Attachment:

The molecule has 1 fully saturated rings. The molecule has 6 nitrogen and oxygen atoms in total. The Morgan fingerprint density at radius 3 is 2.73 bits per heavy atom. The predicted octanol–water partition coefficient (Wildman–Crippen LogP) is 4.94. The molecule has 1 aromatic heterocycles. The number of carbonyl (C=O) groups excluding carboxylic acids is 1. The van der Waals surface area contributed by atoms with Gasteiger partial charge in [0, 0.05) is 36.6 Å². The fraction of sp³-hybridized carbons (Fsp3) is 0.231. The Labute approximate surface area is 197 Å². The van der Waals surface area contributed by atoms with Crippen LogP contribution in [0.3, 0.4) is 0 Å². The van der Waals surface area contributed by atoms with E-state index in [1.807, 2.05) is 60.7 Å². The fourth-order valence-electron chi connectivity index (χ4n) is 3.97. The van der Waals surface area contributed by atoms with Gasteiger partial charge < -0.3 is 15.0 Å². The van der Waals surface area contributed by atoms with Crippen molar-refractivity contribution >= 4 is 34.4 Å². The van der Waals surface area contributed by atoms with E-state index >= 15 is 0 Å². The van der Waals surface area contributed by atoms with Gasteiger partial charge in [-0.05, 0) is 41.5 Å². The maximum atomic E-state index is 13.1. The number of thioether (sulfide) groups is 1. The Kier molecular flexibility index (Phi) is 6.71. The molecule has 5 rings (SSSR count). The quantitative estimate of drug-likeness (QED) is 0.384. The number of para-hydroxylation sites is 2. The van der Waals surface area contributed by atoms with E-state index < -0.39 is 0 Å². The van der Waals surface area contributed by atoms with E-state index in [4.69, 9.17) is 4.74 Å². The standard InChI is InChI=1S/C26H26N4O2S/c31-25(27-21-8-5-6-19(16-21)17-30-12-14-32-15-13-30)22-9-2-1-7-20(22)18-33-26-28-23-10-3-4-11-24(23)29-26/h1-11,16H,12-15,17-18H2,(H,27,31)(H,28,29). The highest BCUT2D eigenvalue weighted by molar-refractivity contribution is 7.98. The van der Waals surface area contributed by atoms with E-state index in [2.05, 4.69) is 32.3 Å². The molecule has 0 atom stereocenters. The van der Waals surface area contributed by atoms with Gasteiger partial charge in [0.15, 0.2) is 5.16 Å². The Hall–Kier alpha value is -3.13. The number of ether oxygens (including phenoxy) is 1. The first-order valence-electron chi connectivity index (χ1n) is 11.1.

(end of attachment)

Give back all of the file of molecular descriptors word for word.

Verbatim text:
The molecule has 1 fully saturated rings. The molecule has 6 nitrogen and oxygen atoms in total. The Morgan fingerprint density at radius 3 is 2.73 bits per heavy atom. The predicted octanol–water partition coefficient (Wildman–Crippen LogP) is 4.94. The molecule has 1 aromatic heterocycles. The number of carbonyl (C=O) groups excluding carboxylic acids is 1. The van der Waals surface area contributed by atoms with Gasteiger partial charge in [0, 0.05) is 36.6 Å². The fraction of sp³-hybridized carbons (Fsp3) is 0.231. The Labute approximate surface area is 197 Å². The van der Waals surface area contributed by atoms with Crippen LogP contribution in [0.3, 0.4) is 0 Å². The van der Waals surface area contributed by atoms with E-state index in [1.807, 2.05) is 60.7 Å². The fourth-order valence-electron chi connectivity index (χ4n) is 3.97. The van der Waals surface area contributed by atoms with Gasteiger partial charge < -0.3 is 15.0 Å². The van der Waals surface area contributed by atoms with Crippen molar-refractivity contribution >= 4 is 34.4 Å². The van der Waals surface area contributed by atoms with E-state index >= 15 is 0 Å². The van der Waals surface area contributed by atoms with Gasteiger partial charge in [-0.05, 0) is 41.5 Å². The maximum atomic E-state index is 13.1. The number of thioether (sulfide) groups is 1. The Kier molecular flexibility index (Phi) is 6.71. The molecule has 5 rings (SSSR count). The quantitative estimate of drug-likeness (QED) is 0.384. The number of para-hydroxylation sites is 2. The van der Waals surface area contributed by atoms with E-state index < -0.39 is 0 Å². The van der Waals surface area contributed by atoms with E-state index in [4.69, 9.17) is 4.74 Å². The standard InChI is InChI=1S/C26H26N4O2S/c31-25(27-21-8-5-6-19(16-21)17-30-12-14-32-15-13-30)22-9-2-1-7-20(22)18-33-26-28-23-10-3-4-11-24(23)29-26/h1-11,16H,12-15,17-18H2,(H,27,31)(H,28,29). The highest BCUT2D eigenvalue weighted by molar-refractivity contribution is 7.98. The van der Waals surface area contributed by atoms with E-state index in [2.05, 4.69) is 32.3 Å². The molecule has 0 atom stereocenters. The van der Waals surface area contributed by atoms with Gasteiger partial charge in [0.15, 0.2) is 5.16 Å². The Hall–Kier alpha value is -3.13. The number of ether oxygens (including phenoxy) is 1. The first-order valence-electron chi connectivity index (χ1n) is 11.1.